However, the Premier League has agreed a financial rescue package to offer clubs across League One and League Two, which will support them throughout the 2020/21 season. The £77.2m bailout will include an additional £50m in grants and interest-free loans, which would follow solidarity payments of £27.2m that have already been distributed.
But with the Football League throwing its support behind a £250m rescue package that fell under the proposals of Project Big Picture, the decision is set to be a huge blow to a number of clubs that will have hoped for more financial help than is being offered.
The rescue package does not include the Championship clubs, although talks will continue with the EFL about those in the second-tier, with the Premier League keen for government assistance on the matter.
Discussions will also continue with the EFL regarding Championship clubs’ financial needs
The statement continued: “Also at today’s meeting it was agreed to make available a rescue package which aims to ensure that League One and League Two clubs will not go out of business as a result of the financial impact of Covid-19 and be able to complete the 2020/21 season.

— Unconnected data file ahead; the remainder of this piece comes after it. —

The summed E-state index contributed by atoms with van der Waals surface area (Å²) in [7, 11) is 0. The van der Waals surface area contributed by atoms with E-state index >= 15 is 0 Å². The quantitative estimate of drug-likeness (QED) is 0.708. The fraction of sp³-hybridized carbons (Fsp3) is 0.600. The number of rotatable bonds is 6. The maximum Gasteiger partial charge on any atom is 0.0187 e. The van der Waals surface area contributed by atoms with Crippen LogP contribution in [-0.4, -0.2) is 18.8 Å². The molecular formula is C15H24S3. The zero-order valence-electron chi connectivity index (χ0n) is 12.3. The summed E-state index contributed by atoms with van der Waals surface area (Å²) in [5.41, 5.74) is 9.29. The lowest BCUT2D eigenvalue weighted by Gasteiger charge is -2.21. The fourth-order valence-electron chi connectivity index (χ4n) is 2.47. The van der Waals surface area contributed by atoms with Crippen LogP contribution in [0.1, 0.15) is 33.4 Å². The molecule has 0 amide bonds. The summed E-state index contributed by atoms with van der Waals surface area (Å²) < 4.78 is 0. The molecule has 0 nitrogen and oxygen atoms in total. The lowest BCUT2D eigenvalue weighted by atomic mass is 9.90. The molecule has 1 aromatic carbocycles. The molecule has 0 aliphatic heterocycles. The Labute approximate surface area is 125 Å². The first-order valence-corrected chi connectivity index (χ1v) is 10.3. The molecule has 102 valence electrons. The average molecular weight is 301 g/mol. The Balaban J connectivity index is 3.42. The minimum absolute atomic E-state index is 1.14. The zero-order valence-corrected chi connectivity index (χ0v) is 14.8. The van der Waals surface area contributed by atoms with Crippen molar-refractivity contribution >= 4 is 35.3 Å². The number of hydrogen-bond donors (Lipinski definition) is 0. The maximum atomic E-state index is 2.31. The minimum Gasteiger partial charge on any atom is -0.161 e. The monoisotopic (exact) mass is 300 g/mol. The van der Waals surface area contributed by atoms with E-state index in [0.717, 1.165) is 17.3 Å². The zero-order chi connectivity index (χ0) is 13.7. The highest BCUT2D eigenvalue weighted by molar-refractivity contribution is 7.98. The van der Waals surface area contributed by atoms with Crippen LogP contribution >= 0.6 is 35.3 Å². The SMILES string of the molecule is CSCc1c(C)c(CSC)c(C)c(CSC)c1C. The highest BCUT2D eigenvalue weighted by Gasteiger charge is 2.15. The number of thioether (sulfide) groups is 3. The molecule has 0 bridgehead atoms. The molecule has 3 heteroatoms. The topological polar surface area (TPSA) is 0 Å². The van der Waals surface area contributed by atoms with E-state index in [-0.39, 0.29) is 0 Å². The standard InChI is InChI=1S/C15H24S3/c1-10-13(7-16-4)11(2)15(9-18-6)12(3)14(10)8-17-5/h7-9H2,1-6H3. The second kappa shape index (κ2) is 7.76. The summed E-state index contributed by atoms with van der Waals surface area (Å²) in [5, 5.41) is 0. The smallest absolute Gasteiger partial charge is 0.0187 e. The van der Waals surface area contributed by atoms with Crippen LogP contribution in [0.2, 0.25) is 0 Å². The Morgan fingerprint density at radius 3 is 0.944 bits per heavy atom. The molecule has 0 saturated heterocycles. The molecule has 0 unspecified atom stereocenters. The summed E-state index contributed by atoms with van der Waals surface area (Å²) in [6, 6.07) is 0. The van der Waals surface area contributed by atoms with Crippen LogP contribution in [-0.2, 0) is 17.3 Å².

“League One and League Two clubs rely more heavily on matchday revenue and have fewer resources at their disposal than Championship or Premier League clubs and are therefore more at risk, especially at a time when fans are excluded from attending matches.
This offer will consist of grants and interest-free loans totalling a further £50m on top of the £27.2m solidarity payments already advanced to League One and League Two this year, making a total of £77.2m.
“Discussions will also continue with the EFL regarding Championship clubs’ financial needs. This addresses Government concerns about lower league clubs’ financial fragility.”
The financial rescue package is a result of the matchday revenue lost by the absence of fans since the coronavirus pandemic began seven months ago, although the subject has triggered an ongoing row between sporting bodies and the government over the refusal to allow supporters back into stadia across the country.
Plans were in place for the reintroduction of fans from 1 October following a number of successful pilot events, but they were scrapped last month when coronavirus cases started to rise once again.
The Premier League has joined calls behind the Let Fans In campaign, although the government reiterated on Wednesday that it is “too soon” for doors to be reopened given this week’s tightening on restrictions in certain areas.
“Football is not the same without attending fans and the football economy is unsustainable without them,” the Premier League statement added. “The Premier League and all our clubs remain committed to the safe return of fans as soon as possible.”
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